El Salvador headed to the polls peacefully on March 9th. However, the inability of its electoral system to deliver results on the day of the election has cast a shadow on the event. Unfortunately, a voting system that can guarantee some elections but is insufficient for other electoral process is proving unfit for this Central American nation.
The close margin between the candidates competing for the Presidency on the second round, 6,635 votes (0.22%) made the manual voting system fall into public scrutiny. The system comprises the scanning of the minutes to be transmitted to a data center managed by the Spanish company Indra.
Although the process worked for the first round carried out in February, the close results in the runoff revealed the weak side of the system: it does not guarantee an official announcement of winners at the end of the event when the race is tight.
Having a voting model that works for some elections and not for others is unacceptable for any democracy. It is simple: in order for a system to be catalogued as optimum, it must always perform efficiently.
The president of the TSE, Eugenio Chicas, justified the delay last Sunday saying that “the process of this (preliminary) tallying has concluded, the vast majority of the minutes have been (electronically) transmitted, but the margin is very close and this is why we insist on prudence—we’re going for the final tallying (minute by minute), which will determine the winner of this election.”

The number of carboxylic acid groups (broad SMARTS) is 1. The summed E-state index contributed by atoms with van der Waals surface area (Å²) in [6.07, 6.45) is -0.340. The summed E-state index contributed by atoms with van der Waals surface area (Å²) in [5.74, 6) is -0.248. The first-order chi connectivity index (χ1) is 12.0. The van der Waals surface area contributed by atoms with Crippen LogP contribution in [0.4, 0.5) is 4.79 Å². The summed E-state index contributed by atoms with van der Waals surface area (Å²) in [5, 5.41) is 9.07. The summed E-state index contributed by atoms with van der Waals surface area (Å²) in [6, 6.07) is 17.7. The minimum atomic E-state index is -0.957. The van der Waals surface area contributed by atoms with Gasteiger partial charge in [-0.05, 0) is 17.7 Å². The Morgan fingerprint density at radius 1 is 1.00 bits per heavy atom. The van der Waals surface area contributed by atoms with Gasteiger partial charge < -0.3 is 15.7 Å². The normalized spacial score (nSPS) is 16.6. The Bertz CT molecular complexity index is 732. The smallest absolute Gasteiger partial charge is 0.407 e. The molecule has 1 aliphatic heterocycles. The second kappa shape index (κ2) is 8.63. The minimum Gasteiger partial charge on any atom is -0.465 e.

Due to the fact that four days had to elapse to declare an official winner, public opinion leaders are beginning a debate on how to guarantee that all future elections are deemed legitimate and fraud accusations are left behind. In Democracy there are no first and second-rate elections, all of them are equally important because they represent the will of the people.
El Salvador is facing now a dilemma: whether to follow the path of manual voting or to open up to new technologies and modernize its voting system, as e-voting has been able to resolve elections with a marked political polarization, complex electoral infrastructure, close results, and hundreds of simultaneous candidates, without ever leaving results to reasonable doubt.